Netflix (NASDAQ: NFLX) is burning massive amounts of cash, and it will probably keep generating negative cash flow over the coming quarters. This situation can be a reason for concern among investors in the company. However, management is implementing the right strategy, both from a financial and strategic perspective. Let's take a closer look.
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Honey, I shrunk the cash flows
Netflix is increasingly betting on original productions as opposed to licensed content. The company is launching 600 hours of original content in 2016, and it's planning to increase that number to 1,000 hours in 2017. According to management, Netflix is aiming for 50% of its library to be original content over the long term.
Image source: Netflix.
This strategy has significant advantages for Netflix, but it's also taking a heavy toll on the company's cash flow. Netflix reported a negative free cash flow of $506 million during the third quarter of 2016, a significant deterioration from a negative $254 million in the second quarter of the year, and also a decline from a negative $252 million in the third quarter of 2016.
Looking at free cash flow evolution over the past five years, the picture doesn't look very pretty at all.
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The company expects to continue burning cash over the mid-term. Management believes the business is on track to generate "material global profits" in 2017, but accounting earnings and cold, hard cash can be remarkably different things. For the fourth quarter of 2016, the company expects free cash flow to come in at similar levels to those of the third quarter of the year, and management has indicated that free cash flow will remain under pressure over the coming years.
Netflix has enjoyed spectacular growth over time, but content can be dauntingly expensive, and the fact that the business will continue burning cash over the coming years is an important risk factor to keep in mind.
Netflix is no house of cards
Free cash flow is one of the most important metrics to consider when analyzing investment decisions, and investors would be wise to watch Netflix's cash generation like a hawk going forward. However, financial metrics should also be analyzed in their proper business context.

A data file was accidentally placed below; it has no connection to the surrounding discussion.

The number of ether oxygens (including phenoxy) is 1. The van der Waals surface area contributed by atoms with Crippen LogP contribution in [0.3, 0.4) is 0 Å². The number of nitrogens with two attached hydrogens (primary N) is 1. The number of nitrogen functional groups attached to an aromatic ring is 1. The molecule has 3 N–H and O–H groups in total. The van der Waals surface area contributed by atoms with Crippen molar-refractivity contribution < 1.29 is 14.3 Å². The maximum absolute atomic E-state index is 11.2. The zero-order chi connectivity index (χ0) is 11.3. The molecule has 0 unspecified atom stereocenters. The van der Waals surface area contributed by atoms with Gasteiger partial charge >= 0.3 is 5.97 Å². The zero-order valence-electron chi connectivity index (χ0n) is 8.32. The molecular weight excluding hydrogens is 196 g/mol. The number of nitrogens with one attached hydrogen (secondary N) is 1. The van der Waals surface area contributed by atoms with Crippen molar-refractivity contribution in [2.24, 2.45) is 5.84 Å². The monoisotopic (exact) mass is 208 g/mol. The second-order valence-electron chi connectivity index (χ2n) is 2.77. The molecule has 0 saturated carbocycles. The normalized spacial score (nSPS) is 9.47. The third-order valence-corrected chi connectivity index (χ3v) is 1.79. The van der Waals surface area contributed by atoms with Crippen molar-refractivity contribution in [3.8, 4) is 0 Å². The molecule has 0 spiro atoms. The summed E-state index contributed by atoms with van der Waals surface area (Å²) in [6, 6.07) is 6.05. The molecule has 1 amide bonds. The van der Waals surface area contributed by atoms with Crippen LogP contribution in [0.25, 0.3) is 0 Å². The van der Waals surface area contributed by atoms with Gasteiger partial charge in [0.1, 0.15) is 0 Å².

Image source: Netflix.
Original content demands lots of upfront cash from Netflix, but management believes that betting on original productions is ultimately more profitable over time than relying heavily on licensed content. Perhaps even more important, original productions attract more customers to the service, and it also differentiates Netflix from other industry players in online TV.
From the company's letter to shareholders for the third quarter of 2016:
The increase in our free cash flow deficit reflects the growth of original content, which we areincreasingly producing and owning (rather than licensing). Self-produced shows like Stranger Things require more cash upfront as we incur spending during the creation of each show prior to its completion and release. In comparison, we generally pay on delivery for licensed originals like Orange Is the New Black, and we pay over the term of the agreement for licensed non-originals (e.g., Scandal).
Over the long run, we believe self-producing is less expensive (including cost of capital) than licensing a series or film, as we work directly with the creative community and eliminate additional overhead and fees. In addition, we own the underlying intellectual property, providing us with global rights and more business and creative control. Combined with the success of our portfolio of originals and the positive impact on our member and revenue growth, we believe this is a wise investment that creates long-term value. Consequently, we plan on investing more, which will continue to weigh on free cash flow.
Netflix ended the third quarter of 2016 with 86.7 million streaming members globally, ahead of the 85.5 million subscribers management was anticipating for the quarter. The company believes that this higher-than-anticipated growth was driven by strong demand for original content, including Stranger Things and the second season of Narcos.
Netflix is at the forefront of the online TV revolution, and it has tremendous room for expansion over the years ahead. With this in mind, it makes sense for the company to invest plenty of cash to capitalize on such massive opportunity. Original content is a key growth driver for the business, and it's also the right strategy when considering the financial costs and benefits over the long term. Netflix will probably keep burning cash going forward, but it will do it for smart reasons.
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Andrs Cardenal owns shares of Netflix. The Motley Fool owns shares of and recommends Netflix. Try any of our Foolish newsletter services free for 30 days. We Fools may not all hold the same opinions, but we all believe that considering a diverse range of insights makes us better investors. The Motley Fool has a disclosure policy.